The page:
Donkeys crossing Venkata Ranga Iyengar Road, Mallesvaram
TUI suggests two strategies to tackle this mass culture of public littering: (1) the big government way, with a perfectly coordinated garbage collection system along with streamlined and incentivised user participation, and (since that seems to be impossible given the present environment of garbage mafia and vote-seeking politicians) (2) citizen action supported by peer pressure and public shaming. The first suggestion fits very well with the ‘tragedy of commons’
understanding of the situation — garbage gathers at places that are ‘commons,’ that is, not owned by anyone and hence not cleaned by anyone, and can only be managed (or cleaned) by either giving the control of the ‘commons’ to the government or by privatising it. The second suggestion, which is the actual practice of TUI, however, is strange and creative. It is strange because given TUI’s belief in the ‘tragedy of commons’ theory, clearly they should know that periodic vigilance cannot solve the tragedy due to the presence of ‘free riders’ (ones who will use the resource without paying for it). It is creative because TUI attempts to minimize free riding through public shaming – an innovative twist to the old discussions about managing commons1. Now public shaming works if the activity is deemed to be shameful, and hence comes TUI’s project of changing the culture of public spaces.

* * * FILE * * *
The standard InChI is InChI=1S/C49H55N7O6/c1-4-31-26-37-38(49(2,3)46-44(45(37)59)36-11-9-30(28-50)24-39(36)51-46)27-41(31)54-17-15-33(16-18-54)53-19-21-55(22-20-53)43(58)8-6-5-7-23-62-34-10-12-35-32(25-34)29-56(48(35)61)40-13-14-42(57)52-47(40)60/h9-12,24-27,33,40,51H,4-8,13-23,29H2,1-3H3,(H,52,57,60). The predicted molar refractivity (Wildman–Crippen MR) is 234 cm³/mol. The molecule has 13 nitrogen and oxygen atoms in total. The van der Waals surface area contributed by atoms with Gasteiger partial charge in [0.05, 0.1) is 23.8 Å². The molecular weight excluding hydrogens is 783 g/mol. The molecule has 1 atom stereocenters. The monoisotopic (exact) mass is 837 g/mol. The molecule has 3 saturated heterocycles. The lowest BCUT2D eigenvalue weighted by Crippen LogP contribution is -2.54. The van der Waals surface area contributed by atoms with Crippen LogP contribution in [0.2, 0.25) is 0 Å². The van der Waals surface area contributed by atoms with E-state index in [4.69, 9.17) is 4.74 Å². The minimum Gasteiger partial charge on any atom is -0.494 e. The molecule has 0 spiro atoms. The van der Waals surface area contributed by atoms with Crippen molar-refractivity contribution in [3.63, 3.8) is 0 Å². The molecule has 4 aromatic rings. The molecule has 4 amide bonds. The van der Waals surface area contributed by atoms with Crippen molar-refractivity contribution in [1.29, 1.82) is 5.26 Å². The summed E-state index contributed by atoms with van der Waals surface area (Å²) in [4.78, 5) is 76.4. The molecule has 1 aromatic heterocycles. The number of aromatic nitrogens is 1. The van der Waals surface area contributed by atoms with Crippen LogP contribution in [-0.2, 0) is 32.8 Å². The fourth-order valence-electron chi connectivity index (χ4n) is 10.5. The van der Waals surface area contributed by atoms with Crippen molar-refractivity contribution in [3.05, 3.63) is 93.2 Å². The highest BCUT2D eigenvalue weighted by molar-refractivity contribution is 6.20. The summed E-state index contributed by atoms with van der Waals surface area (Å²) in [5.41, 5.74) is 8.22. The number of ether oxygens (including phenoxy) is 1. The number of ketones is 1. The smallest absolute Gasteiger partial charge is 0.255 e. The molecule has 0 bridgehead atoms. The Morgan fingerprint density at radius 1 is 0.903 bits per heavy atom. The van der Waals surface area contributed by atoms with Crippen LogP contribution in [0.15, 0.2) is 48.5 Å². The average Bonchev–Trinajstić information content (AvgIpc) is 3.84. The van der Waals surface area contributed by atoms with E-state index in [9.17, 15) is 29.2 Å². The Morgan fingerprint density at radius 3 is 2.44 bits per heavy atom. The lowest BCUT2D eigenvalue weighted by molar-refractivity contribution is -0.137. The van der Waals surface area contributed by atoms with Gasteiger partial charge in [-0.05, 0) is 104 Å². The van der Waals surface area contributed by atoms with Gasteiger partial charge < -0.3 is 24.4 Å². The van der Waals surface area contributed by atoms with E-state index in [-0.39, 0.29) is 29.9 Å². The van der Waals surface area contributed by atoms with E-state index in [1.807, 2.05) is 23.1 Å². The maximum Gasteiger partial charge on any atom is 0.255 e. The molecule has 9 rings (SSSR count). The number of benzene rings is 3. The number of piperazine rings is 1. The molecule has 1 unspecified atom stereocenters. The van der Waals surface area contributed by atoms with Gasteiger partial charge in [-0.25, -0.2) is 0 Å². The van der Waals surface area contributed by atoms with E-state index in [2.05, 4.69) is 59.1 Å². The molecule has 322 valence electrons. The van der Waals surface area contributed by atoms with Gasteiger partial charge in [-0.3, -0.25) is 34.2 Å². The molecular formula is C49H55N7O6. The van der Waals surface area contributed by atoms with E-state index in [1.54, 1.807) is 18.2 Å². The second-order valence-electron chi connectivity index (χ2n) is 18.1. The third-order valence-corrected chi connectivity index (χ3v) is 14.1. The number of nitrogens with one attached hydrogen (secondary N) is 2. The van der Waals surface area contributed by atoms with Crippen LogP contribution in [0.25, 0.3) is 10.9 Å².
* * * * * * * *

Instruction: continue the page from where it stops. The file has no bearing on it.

David (Stairs) asks TUI about the possibility of new symbols to support and spearhead this cultural campaign. As TUI suggests social behavioural change (through shaming) as the solution for public littering, it is only expected that re-designing cultural symbols would add to the effort. TUI, however, tells David that the fundamental challenge is of insufficient infrastructure (litter